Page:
Peak & Prairie
Rocky Mountain Chapter's
June / July 1998
The Colorado Fourteeners Initiative: A Peak Effort
Colorado's 54 peaks over 14,000-feet, or Fourteeners as they are affectionately referred to by hikers and climbers, are being loved to death. It is anticipated that over 200,000 hikers and climbers will attempt to summit a Fourteener this year - a 300% increase over just ten years ago. All of this traffic is having a great impact on the Fourteener's fragile alpine environments. Trail braiding and soil erosion are quickly turning the "Crown Jewels of the Colorado Rockies" into trampled treasures.
In 1994, The Colorado Mountain Club, Colorado Outward Bound School, Leave No Trace, Rocky Mountain Field Institute, and Volunteers for Outdoor Colorado joined together and founded the Colorado Fourteeners Initiative (CFI) in an effort to protect and preserve the natural integrity of the Fourteeners and the quality of recreational opportunities which they provide. To date, CFI's programs have focused on working closely with the U.S. Forest Service to restore damaged areas, build sustainable trailhead-to-summit trails, and educate hikers and climbers to minimize their impacts on the Fourteeners.
Since its inception, CFI has completed impact studies on each of the Fourteeners, educated thousands with Leave No Trace education programs, and involved over 600 volunteers in trail construction and restoration projects. Trails up La Plata Peak, Mount Belford, and Mount Elbert have been significantly improved and last year work was begun at Humboldt and Huron Peaks.
This summer, the Colorado Fourteeners Initiative (CFI) will be back on Humboldt and Huron Peaks. Thanks to the help of over 350 volunteers in 1997, much progress was made to restore damaged areas and construct a sustainable trail on both of these peaks. With continued volunteer support, good weather, and assistance from several youth corps and outfitters, it is anticipated that both of these projects will be completed by September of 1998.
CFI and its partner the Rocky Mountain Field Institute (formerly the American Mountain Foundation) will head out to Humboldt and Huron Peaks in late June to begin preparations for this summer's volunteer projects. CFI's goal is to increase participation in its projects by 25% in 1998, resulting in over 1,250 volunteer work days.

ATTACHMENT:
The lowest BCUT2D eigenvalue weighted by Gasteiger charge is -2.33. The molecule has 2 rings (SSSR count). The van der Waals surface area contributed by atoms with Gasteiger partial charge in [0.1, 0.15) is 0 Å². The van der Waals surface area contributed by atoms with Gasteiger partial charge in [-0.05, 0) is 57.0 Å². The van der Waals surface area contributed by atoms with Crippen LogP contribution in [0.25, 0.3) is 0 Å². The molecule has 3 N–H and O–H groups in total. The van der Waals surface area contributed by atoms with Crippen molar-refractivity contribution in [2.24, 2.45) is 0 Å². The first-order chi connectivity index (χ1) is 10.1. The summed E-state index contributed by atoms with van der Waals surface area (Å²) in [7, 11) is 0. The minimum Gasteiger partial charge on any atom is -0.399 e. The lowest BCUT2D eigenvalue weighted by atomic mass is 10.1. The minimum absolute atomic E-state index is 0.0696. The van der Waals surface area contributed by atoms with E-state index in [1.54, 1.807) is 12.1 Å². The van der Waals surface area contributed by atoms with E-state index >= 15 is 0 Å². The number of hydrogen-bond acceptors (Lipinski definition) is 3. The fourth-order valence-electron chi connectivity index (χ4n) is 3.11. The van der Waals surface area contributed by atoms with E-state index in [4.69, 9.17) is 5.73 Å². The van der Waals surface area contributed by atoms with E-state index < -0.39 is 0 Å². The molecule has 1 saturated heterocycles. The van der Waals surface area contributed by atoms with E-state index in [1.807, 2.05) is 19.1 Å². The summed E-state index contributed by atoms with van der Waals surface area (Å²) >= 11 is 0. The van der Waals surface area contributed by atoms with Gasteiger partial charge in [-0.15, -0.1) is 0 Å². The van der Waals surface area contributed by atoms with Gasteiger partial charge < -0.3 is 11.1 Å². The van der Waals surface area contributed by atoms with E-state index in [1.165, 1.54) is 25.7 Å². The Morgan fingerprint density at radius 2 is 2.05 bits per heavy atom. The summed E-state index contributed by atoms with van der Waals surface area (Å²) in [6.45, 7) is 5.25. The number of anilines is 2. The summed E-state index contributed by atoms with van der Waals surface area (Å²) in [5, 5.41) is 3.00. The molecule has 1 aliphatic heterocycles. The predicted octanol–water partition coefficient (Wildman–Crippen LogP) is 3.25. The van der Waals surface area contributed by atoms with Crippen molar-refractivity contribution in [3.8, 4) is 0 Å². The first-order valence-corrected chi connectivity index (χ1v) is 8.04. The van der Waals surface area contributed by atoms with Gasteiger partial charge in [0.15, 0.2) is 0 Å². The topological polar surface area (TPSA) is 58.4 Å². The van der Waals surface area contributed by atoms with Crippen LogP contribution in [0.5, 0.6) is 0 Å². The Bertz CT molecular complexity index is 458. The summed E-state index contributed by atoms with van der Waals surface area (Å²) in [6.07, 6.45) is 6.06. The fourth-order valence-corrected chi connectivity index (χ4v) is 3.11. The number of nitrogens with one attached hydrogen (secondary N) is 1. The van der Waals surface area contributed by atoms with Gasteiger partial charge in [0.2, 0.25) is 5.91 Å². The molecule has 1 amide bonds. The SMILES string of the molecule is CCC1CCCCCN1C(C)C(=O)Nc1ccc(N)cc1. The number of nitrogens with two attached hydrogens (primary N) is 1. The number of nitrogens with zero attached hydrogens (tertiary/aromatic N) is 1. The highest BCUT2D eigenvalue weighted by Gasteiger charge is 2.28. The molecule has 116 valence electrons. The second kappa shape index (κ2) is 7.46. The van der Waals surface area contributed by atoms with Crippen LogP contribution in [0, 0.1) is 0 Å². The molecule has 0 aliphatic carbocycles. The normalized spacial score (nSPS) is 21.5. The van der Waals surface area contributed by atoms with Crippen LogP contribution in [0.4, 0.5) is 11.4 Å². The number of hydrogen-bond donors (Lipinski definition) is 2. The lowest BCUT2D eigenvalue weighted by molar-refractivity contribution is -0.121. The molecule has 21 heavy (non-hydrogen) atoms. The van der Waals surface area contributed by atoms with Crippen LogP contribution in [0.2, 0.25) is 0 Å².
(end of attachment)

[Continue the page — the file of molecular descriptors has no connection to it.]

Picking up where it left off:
New partnerships with youth groups from around the state will play a significant role in the success of these projects. To date, the Colorado Outward Bound School, America's Adventures, Mountain Trails Youth Ranch, and the Rocky Mountain Youth Corps of Taos have all pledged support. Other youth groups which have expressed an interest in working on CFI's 1998 projects include AMERICORPS and the Rocky Mountain Youth Corps of Steamboat Springs.
Humboldt Peak Update: In 1997, CFI, with help from the Rocky Mountain Field Institute (RMFI) and the U.S. Forest Service, embarked upon the very difficult task of reclaiming impacted areas and developing a sustainable summit trail on Humboldt Peak. Over the years, use from hikers resulted in the creation of an immense erosion gully on Humboldt Peak's southwest slope. The erosion gully, which measured up to 10 feet wide in some sections and 4 feet deep in others, proved a formidable challenge for CFI's volunteers; however, through much sweat and toil, nearly two-thirds of the gully has been reclaimed.
In total, nearly 180 tons of stone were transported from nearby rock outcrops and used in the reclamation effort. Additionally, in July of 1997, a 50 person work crew from Volunteers for Outdoor Colorado helped to improve and reroute sections of trail used to access the South Colony Lakes Basin and Humboldt Peak.
Reclamation and trail construction efforts on Humboldt Peak will continue in 1998. Volunteers will work with the U.S. Forest Service and trail crew leaders from RMFI to complete work on the upper portions of the Humboldt Peak hiking route. Volunteers on this project will need to be in very good condition in that the worksite could be up to 3 miles from the basecamp and at elevations between 12,700 feet and the summit. Most of the volunteer work on Humboldt Peak will involve the transportation of heavy rocks for use in building structures and reclaiming the remaining portions of the erosion gully.
Huron Peak Update: In 1997, most of CFI's efforts on Huron Peak were directed towards rerouting the lower portions of the South Fork of Clear Creek hiking route. Staff and volunteers spent six weeks building nearly 2,500 linear feet of new trail. In 1998, volunteers will work to complete the re-routed section of trail, reclaim portions of the very steep and severely eroded old trail, and reinforce the upper portions of the existing trail to the summit. Significant work will be completed on the summit ridge of Huron in an effort to close off existing, severely eroded social trails and re-cairn a single route to the summit.
All told, it is going to be a very busy summer at CFI's Humboldt and Huron Peak basecamps. Individuals interested in learning more about CFI or volunteering on one of CFI's Humboldt or Huron Peak projects should contact CFI's outreach coordinator, Kristen Sauer at (303) 278-7525 x115. If you are unable to attend any of this season's trail crew projects but would like to become involved with CFI in some other capacity, please do not hesitate to contact the Initiative. It is only through the volunteer and financial support of concerned individuals like yourself that CFI will be able to ensure that future generations are able to enjoy and appreciate the pristine beauty and majesty of Colorado's tallest peaks.
Volunteer Project Dates
|Huron Peak||Humboldt Peak|
* Week long project
** Special high altitude crew. Limited enrollment.
Contact Kristen Sauer at (303) 278-7525 x115 to volunteer.